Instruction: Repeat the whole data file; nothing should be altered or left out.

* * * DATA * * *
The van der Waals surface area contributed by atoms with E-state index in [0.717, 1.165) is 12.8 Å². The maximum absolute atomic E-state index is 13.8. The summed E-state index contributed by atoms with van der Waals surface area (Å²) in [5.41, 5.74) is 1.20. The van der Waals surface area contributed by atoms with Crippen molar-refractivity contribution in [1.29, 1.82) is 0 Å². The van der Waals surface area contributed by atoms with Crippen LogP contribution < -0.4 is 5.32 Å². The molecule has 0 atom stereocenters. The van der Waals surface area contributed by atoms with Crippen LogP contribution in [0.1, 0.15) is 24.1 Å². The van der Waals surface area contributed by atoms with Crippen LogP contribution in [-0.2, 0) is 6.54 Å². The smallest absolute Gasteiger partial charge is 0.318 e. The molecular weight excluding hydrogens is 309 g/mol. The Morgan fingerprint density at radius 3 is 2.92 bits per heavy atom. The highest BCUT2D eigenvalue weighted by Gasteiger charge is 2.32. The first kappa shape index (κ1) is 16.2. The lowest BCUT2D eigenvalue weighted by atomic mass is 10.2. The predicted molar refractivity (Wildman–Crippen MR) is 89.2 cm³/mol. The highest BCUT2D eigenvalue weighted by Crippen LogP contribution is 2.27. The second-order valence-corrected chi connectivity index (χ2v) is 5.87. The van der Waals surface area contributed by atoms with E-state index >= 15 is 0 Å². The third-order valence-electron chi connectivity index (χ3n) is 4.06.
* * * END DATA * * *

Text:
The van der Waals surface area contributed by atoms with E-state index in [0.717, 1.165) is 12.8 Å². The maximum absolute atomic E-state index is 13.8. The summed E-state index contributed by atoms with van der Waals surface area (Å²) in [5.41, 5.74) is 1.20. The van der Waals surface area contributed by atoms with Crippen molar-refractivity contribution in [1.29, 1.82) is 0 Å². The van der Waals surface area contributed by atoms with Crippen LogP contribution < -0.4 is 5.32 Å². The molecule has 0 atom stereocenters. The van der Waals surface area contributed by atoms with Crippen LogP contribution in [0.1, 0.15) is 24.1 Å². The van der Waals surface area contributed by atoms with Crippen LogP contribution in [-0.2, 0) is 6.54 Å². The smallest absolute Gasteiger partial charge is 0.318 e. The molecular weight excluding hydrogens is 309 g/mol. The Morgan fingerprint density at radius 3 is 2.92 bits per heavy atom. The highest BCUT2D eigenvalue weighted by Gasteiger charge is 2.32. The first kappa shape index (κ1) is 16.2. The lowest BCUT2D eigenvalue weighted by atomic mass is 10.2. The predicted molar refractivity (Wildman–Crippen MR) is 89.2 cm³/mol. The highest BCUT2D eigenvalue weighted by Crippen LogP contribution is 2.27. The second-order valence-corrected chi connectivity index (χ2v) is 5.87. The van der Waals surface area contributed by atoms with E-state index >= 15 is 0 Å². The third-order valence-electron chi connectivity index (χ3n) is 4.06.